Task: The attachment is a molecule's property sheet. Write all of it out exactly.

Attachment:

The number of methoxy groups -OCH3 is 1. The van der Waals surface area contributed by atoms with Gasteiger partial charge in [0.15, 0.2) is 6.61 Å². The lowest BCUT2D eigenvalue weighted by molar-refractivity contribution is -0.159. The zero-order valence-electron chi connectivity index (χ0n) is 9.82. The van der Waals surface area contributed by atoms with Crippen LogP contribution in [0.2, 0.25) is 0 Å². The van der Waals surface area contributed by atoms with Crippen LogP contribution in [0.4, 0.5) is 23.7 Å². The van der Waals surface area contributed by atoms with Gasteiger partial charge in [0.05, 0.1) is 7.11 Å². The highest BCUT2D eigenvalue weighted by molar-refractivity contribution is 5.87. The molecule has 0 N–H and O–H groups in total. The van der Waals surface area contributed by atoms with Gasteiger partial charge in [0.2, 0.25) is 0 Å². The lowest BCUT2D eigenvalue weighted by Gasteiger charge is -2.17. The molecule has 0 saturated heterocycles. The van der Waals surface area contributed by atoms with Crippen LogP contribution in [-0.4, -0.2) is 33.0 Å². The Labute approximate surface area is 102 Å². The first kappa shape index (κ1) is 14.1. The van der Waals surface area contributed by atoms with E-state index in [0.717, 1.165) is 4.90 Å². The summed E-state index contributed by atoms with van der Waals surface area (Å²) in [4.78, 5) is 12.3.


The number of methoxy groups -OCH3 is 1. The van der Waals surface area contributed by atoms with Gasteiger partial charge in [0.15, 0.2) is 6.61 Å². The lowest BCUT2D eigenvalue weighted by molar-refractivity contribution is -0.159. The zero-order valence-electron chi connectivity index (χ0n) is 9.82. The van der Waals surface area contributed by atoms with Crippen LogP contribution in [0.2, 0.25) is 0 Å². The van der Waals surface area contributed by atoms with Crippen LogP contribution in [0.4, 0.5) is 23.7 Å². The van der Waals surface area contributed by atoms with Gasteiger partial charge in [0.05, 0.1) is 7.11 Å². The highest BCUT2D eigenvalue weighted by molar-refractivity contribution is 5.87. The molecule has 0 N–H and O–H groups in total. The van der Waals surface area contributed by atoms with Gasteiger partial charge in [0.2, 0.25) is 0 Å². The lowest BCUT2D eigenvalue weighted by Gasteiger charge is -2.17. The molecule has 0 saturated heterocycles. The van der Waals surface area contributed by atoms with Crippen LogP contribution in [-0.4, -0.2) is 33.0 Å². The Labute approximate surface area is 102 Å². The first kappa shape index (κ1) is 14.1. The van der Waals surface area contributed by atoms with E-state index in [0.717, 1.165) is 4.90 Å². The summed E-state index contributed by atoms with van der Waals surface area (Å²) in [4.78, 5) is 12.3.